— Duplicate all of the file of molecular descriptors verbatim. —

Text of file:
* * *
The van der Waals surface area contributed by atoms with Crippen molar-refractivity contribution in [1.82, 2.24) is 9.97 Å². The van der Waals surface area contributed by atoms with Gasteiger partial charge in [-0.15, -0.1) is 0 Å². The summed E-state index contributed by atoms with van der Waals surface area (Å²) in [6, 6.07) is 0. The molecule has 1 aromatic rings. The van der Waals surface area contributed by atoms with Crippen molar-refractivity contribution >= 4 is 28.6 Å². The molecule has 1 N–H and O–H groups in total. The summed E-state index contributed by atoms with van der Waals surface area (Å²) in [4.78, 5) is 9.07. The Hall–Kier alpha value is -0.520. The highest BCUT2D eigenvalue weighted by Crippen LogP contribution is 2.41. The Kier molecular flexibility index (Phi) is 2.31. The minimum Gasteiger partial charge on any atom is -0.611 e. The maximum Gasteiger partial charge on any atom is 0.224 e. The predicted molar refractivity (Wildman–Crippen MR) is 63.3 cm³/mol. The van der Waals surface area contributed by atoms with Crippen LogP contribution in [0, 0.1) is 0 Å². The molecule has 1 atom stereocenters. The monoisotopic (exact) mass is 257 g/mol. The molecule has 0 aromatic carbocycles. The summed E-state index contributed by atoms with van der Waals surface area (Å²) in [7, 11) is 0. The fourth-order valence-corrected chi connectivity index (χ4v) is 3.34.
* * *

The van der Waals surface area contributed by atoms with Crippen molar-refractivity contribution in [1.82, 2.24) is 9.97 Å². The van der Waals surface area contributed by atoms with Gasteiger partial charge in [-0.15, -0.1) is 0 Å². The summed E-state index contributed by atoms with van der Waals surface area (Å²) in [6, 6.07) is 0. The molecule has 1 aromatic rings. The van der Waals surface area contributed by atoms with Crippen molar-refractivity contribution >= 4 is 28.6 Å². The molecule has 1 N–H and O–H groups in total. The summed E-state index contributed by atoms with van der Waals surface area (Å²) in [4.78, 5) is 9.07. The Hall–Kier alpha value is -0.520. The highest BCUT2D eigenvalue weighted by Crippen LogP contribution is 2.41. The Kier molecular flexibility index (Phi) is 2.31. The minimum Gasteiger partial charge on any atom is -0.611 e. The maximum Gasteiger partial charge on any atom is 0.224 e. The predicted molar refractivity (Wildman–Crippen MR) is 63.3 cm³/mol. The van der Waals surface area contributed by atoms with Crippen LogP contribution in [0, 0.1) is 0 Å². The molecule has 1 atom stereocenters. The monoisotopic (exact) mass is 257 g/mol. The molecule has 0 aromatic carbocycles. The summed E-state index contributed by atoms with van der Waals surface area (Å²) in [7, 11) is 0. The fourth-order valence-corrected chi connectivity index (χ4v) is 3.34.